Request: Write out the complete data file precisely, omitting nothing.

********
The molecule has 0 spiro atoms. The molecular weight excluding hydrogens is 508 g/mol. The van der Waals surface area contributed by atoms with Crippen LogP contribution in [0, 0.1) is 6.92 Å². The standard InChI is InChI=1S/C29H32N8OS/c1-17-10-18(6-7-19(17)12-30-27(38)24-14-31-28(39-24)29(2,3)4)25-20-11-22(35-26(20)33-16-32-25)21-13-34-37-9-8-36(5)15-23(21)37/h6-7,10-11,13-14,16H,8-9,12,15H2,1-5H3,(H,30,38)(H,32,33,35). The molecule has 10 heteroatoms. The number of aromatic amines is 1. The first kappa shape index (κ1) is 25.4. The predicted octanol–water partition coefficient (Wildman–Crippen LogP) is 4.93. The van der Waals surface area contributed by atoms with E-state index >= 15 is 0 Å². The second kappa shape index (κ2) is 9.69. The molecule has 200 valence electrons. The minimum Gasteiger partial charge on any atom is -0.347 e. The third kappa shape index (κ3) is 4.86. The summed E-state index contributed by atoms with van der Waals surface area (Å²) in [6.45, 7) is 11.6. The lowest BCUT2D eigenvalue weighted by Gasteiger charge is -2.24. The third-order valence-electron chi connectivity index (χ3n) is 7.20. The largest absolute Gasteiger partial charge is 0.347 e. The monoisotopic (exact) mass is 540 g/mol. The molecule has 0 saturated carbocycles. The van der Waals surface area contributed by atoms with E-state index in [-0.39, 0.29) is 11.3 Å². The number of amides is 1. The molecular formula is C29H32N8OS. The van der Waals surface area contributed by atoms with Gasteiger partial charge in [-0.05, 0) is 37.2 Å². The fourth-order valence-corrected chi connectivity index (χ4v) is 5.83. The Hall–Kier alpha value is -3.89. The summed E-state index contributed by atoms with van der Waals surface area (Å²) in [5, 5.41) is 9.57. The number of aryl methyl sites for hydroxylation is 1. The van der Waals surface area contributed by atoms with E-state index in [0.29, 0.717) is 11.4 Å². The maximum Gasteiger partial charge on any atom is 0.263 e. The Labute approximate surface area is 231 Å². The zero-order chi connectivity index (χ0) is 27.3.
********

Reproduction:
The molecule has 0 spiro atoms. The molecular weight excluding hydrogens is 508 g/mol. The van der Waals surface area contributed by atoms with Crippen LogP contribution in [0, 0.1) is 6.92 Å². The standard InChI is InChI=1S/C29H32N8OS/c1-17-10-18(6-7-19(17)12-30-27(38)24-14-31-28(39-24)29(2,3)4)25-20-11-22(35-26(20)33-16-32-25)21-13-34-37-9-8-36(5)15-23(21)37/h6-7,10-11,13-14,16H,8-9,12,15H2,1-5H3,(H,30,38)(H,32,33,35). The molecule has 10 heteroatoms. The number of aromatic amines is 1. The first kappa shape index (κ1) is 25.4. The predicted octanol–water partition coefficient (Wildman–Crippen LogP) is 4.93. The van der Waals surface area contributed by atoms with E-state index >= 15 is 0 Å². The second kappa shape index (κ2) is 9.69. The molecule has 200 valence electrons. The minimum Gasteiger partial charge on any atom is -0.347 e. The third kappa shape index (κ3) is 4.86. The summed E-state index contributed by atoms with van der Waals surface area (Å²) in [6.45, 7) is 11.6. The lowest BCUT2D eigenvalue weighted by Gasteiger charge is -2.24. The third-order valence-electron chi connectivity index (χ3n) is 7.20. The largest absolute Gasteiger partial charge is 0.347 e. The monoisotopic (exact) mass is 540 g/mol. The molecule has 0 saturated carbocycles. The van der Waals surface area contributed by atoms with E-state index in [-0.39, 0.29) is 11.3 Å². The number of amides is 1. The molecular formula is C29H32N8OS. The van der Waals surface area contributed by atoms with Gasteiger partial charge in [-0.05, 0) is 37.2 Å². The fourth-order valence-corrected chi connectivity index (χ4v) is 5.83. The Hall–Kier alpha value is -3.89. The summed E-state index contributed by atoms with van der Waals surface area (Å²) in [5, 5.41) is 9.57. The number of aryl methyl sites for hydroxylation is 1. The van der Waals surface area contributed by atoms with E-state index in [0.29, 0.717) is 11.4 Å². The maximum Gasteiger partial charge on any atom is 0.263 e. The Labute approximate surface area is 231 Å². The zero-order chi connectivity index (χ0) is 27.3.